News & Views from 465 California Street

BUSTED

Clint Reilly
Jun
23
2009

It is said that a hardcore drug addict needs to hit “rock bottom” before recovery is possible.

Life must become so hellish and circumstances so dire that they have no choice but to accept reality and begin to change.

For the sake of all Californians, I hope that the state has finally reached its own rock bottom moment.

“Our wallet is empty. Our bank is closed. Our credit is dried up,” Governor Arnold Schwarzenegger recently told a joint session of the state legislature.

But even with the state tumbling toward fiscal oblivion, Californians continue to look for easy answers. Everyone wants to maintain crucial public services but no one wants to pay for them.

In many respects, the state of California today resembles an addict desperate for a fix. We are addicted to expediency and unrealistic expectations, and to prosperity without sacrifice.

After years of rampant borrowing, budgetary sleights of hand and collective finger crossing, it’s time to pay the piper.

Never mind the piper; we can’t even pay the teacher, the nurse, the policeman or the firefighter. The only way out of our $24 billion predicament, we’re told, is by taking a chainsaw to vital state services.

In short, this isn’t a good time to be in California if you’re young. Or old. Or poor. Or sick.

As the Golden State unravels beneath our feet, we should be doing more than blaming the legislature and the governor. There is plenty of blame to go around.

Instead, every Californian should be rallying for the fundamental structural reforms that this state so desperately needs.

But for this to happen, we need to wake up.
First, we have to decide what kind of society we wish to live in. If we decide that we want our children to be educated, our elderly to live with dignity, our sick cared for and our environment protected, then we must be willing to pay for it.

Whether we like it or not, this will require an honest reassessment of Prop 13, which contributes heavily to our boom-and-bust cycles by increasing the state’s dependence on wildly fluctuating income taxes.

We’ll also have to ask ourselves what the world’s seventh largest economy has in common with Rhode Island and Arkansas, the only two other states that require a super majority legislative vote to pass a budget.

As unappealing as it might be to do something nice for our state politicians, we need to reconsider the distorting effects of term limits on the legislative process as well.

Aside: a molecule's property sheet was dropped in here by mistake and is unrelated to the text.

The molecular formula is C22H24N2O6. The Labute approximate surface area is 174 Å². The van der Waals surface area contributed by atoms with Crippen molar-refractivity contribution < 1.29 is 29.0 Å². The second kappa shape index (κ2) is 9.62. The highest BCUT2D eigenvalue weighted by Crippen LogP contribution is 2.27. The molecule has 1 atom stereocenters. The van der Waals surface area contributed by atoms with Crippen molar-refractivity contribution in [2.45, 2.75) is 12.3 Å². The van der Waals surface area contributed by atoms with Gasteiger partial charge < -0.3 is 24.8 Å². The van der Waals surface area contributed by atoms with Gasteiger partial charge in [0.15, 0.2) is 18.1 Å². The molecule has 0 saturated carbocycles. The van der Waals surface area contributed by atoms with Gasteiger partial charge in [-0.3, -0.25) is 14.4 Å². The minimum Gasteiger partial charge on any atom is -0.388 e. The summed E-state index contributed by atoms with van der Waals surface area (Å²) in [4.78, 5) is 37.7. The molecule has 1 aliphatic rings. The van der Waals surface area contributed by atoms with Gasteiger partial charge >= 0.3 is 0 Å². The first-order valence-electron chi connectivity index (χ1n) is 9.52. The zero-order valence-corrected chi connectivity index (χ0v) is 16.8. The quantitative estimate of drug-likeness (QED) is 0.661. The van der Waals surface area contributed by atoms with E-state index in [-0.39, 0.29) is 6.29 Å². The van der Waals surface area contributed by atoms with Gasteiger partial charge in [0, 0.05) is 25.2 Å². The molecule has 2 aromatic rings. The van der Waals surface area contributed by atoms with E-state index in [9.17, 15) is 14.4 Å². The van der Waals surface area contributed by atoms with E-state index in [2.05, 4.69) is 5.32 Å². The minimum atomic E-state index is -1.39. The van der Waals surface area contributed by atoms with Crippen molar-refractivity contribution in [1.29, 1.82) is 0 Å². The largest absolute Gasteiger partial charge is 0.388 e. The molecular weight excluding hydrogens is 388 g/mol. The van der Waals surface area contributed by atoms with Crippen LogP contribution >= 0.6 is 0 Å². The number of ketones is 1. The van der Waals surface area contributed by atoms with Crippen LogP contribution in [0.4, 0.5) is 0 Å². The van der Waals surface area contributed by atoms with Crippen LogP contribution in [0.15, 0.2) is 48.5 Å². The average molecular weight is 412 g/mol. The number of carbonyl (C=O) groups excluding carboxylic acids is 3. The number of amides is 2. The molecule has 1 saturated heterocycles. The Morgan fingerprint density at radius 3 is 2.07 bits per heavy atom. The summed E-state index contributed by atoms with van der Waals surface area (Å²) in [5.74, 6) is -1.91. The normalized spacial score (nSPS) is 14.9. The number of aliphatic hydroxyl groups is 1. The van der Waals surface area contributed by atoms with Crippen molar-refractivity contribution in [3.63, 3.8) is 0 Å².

We want our legislators to craft policies with long-term vision, but it’s difficult to take the long view when you’re working a short-term temp job, not to mention when you have no expertise and hardly know your colleagues.

Our initiative process should come under the microscope as well. Before our elected leaders even sit down to discuss the budget, the overwhelming majority of general fund spending is already set in stone thanks to the public initiative process.

Households and companies don’t operate this way because it’s insane. Why should the state of California?

These are just a handful of crucial reforms that we should consider if we are serious about putting the state back on solid ground. There are many more.

It is no longer useful or even rational for conservatives to scream about “big government” and for liberals to wring their hands about “draconian cuts.” Of course, our government could be more efficient. And obviously, service cuts inflict severe pain upon real people.

But unless we put the histrionics aside and agree that far reaching structural reforms are in everyone’s best interest, California will keep sliding backward, our most vulnerable citizens will experience untold misery, and our elected officials will continue to find new and creative ways to disappoint us.

Until we begin to demand more from ourselves, we will continue to receive less.

Comments (19)

  • Hallelujah!

    I always read your column with interest, but this morning I wanted to cheer. I have tried to find a way to volunteer to change the laws regarding a 2/3 majority to pass the state budget while a simple majority of voters can change the constitution so far without success. I have a call into Loni Hancock, my legislator, who I thought was working on it.

    I just shake my head at my fellow Californians who just don’t get it.

    Thanks for your column.

    Eloise H

    Posted by: Eloise H | June 23rd, 2009 at 12:11 pm